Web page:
I’ve been looking for a good desktop background. But not just anything. Over the years I’ve formed fairly strict requirements.
- Usable. Not sure who first said “wallpaper makes bad stationery,” but it was my guiding principle. Backgrounds need to be easy to work against, contrasting highly with the folders and files that live on it. Photos of children, hot rods, and (sigh) rocket ships generally don’t offer this.
- Widescreen. 1680 x 1050.
- Constrained variation. I wanted the ability to change the background periodically but with some consistency from image to image.
- Cool-looking. Understated references to various aspects of my geekiness score highly.
Well, I found the source material in this amazing collection of images from A Celestial Atlas by Alexander Jamieson published in 1822. The last point was satisified first. These pages are beautiful, simultaneously astronomical and mythological, information design and storybook. But the best part is that they are a calendar sequence tracing the motion of the starry sky over the course of a year — perfect for changing desktops. In order to satisfy requirements one and two I had to do some modification. Inverting the colors immediately produced a pleasant white on blue that blueprintized the prints satisfactorily. Then I reduced opacity to 15% to make contrast with desktop elements generous.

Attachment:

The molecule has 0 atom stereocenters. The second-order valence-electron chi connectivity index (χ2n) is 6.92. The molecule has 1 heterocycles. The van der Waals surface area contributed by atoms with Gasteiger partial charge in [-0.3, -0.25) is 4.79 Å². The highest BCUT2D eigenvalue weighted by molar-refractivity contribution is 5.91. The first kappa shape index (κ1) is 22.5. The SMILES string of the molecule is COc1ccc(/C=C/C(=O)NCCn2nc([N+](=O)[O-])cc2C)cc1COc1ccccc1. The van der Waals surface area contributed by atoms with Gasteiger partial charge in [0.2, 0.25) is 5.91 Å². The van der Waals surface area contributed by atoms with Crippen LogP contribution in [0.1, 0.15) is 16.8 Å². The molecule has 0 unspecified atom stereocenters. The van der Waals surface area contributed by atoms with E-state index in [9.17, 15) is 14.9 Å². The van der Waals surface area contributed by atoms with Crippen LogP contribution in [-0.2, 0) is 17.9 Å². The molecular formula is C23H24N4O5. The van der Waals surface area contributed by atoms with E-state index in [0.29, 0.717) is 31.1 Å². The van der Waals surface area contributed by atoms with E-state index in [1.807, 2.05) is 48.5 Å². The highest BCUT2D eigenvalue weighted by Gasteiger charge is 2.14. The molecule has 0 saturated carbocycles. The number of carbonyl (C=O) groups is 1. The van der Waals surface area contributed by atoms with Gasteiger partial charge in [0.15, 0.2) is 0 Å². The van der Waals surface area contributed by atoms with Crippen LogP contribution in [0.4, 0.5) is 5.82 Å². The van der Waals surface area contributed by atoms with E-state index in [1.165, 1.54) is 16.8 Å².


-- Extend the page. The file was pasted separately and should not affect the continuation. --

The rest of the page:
It’s probably no coincidence that I am captivated by these images given my immersion in Tufte’s Beautiful Evidence right now. He makes a great case for the multi-layered beauty of astromonical graphics.
You can download the modified images here. (All 1680 x 1050.)
Also, all in a single zip (8 MB).
There’s always room for improvement of course. I have five displays on my desktop. Ideally they’d all share similar backgrounds that stretch horizontally from one to the next. You could do this with the astronomy prints (stitching the ecliptic into a continuous Mercator armillary across the displays), though only one machine would ever be correct to the current month.
Also, does anyone know if there is a way to have iCal.app schedule desktop image changes?